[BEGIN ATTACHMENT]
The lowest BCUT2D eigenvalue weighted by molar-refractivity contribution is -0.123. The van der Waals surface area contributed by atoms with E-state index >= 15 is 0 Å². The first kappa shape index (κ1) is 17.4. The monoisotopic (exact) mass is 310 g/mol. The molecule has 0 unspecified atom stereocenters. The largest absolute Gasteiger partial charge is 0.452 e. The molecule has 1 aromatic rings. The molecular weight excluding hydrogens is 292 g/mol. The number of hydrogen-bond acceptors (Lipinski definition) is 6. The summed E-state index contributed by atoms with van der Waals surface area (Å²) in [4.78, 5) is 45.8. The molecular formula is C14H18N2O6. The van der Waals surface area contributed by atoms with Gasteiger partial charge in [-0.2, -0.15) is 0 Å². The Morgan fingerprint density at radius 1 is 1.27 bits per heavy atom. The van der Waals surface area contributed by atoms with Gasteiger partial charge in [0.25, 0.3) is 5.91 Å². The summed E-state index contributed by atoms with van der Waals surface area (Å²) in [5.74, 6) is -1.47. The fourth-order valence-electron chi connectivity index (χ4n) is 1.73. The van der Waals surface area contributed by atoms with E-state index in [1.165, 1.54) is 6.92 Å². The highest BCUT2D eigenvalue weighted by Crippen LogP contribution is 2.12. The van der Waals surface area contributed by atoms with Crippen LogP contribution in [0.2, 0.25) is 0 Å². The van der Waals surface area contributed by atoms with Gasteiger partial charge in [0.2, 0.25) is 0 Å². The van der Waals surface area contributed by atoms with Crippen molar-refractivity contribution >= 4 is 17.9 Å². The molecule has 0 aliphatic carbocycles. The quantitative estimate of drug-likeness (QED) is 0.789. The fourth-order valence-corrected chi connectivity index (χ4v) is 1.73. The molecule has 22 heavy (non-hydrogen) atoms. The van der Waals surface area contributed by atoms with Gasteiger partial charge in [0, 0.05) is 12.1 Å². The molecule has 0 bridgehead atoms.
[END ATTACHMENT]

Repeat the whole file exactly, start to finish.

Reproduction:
The lowest BCUT2D eigenvalue weighted by molar-refractivity contribution is -0.123. The van der Waals surface area contributed by atoms with E-state index >= 15 is 0 Å². The first kappa shape index (κ1) is 17.4. The monoisotopic (exact) mass is 310 g/mol. The molecule has 0 unspecified atom stereocenters. The largest absolute Gasteiger partial charge is 0.452 e. The molecule has 1 aromatic rings. The molecular weight excluding hydrogens is 292 g/mol. The number of hydrogen-bond acceptors (Lipinski definition) is 6. The summed E-state index contributed by atoms with van der Waals surface area (Å²) in [4.78, 5) is 45.8. The molecular formula is C14H18N2O6. The van der Waals surface area contributed by atoms with Gasteiger partial charge in [-0.2, -0.15) is 0 Å². The Morgan fingerprint density at radius 1 is 1.27 bits per heavy atom. The van der Waals surface area contributed by atoms with Gasteiger partial charge in [0.25, 0.3) is 5.91 Å². The summed E-state index contributed by atoms with van der Waals surface area (Å²) in [5.74, 6) is -1.47. The fourth-order valence-electron chi connectivity index (χ4n) is 1.73. The van der Waals surface area contributed by atoms with E-state index in [1.165, 1.54) is 6.92 Å². The highest BCUT2D eigenvalue weighted by Crippen LogP contribution is 2.12. The van der Waals surface area contributed by atoms with Crippen LogP contribution in [0.2, 0.25) is 0 Å². The van der Waals surface area contributed by atoms with Gasteiger partial charge in [0.2, 0.25) is 0 Å². The van der Waals surface area contributed by atoms with Crippen molar-refractivity contribution >= 4 is 17.9 Å². The molecule has 0 aliphatic carbocycles. The quantitative estimate of drug-likeness (QED) is 0.789. The fourth-order valence-corrected chi connectivity index (χ4v) is 1.73. The molecule has 22 heavy (non-hydrogen) atoms. The van der Waals surface area contributed by atoms with Gasteiger partial charge in [0, 0.05) is 12.1 Å². The molecule has 0 bridgehead atoms.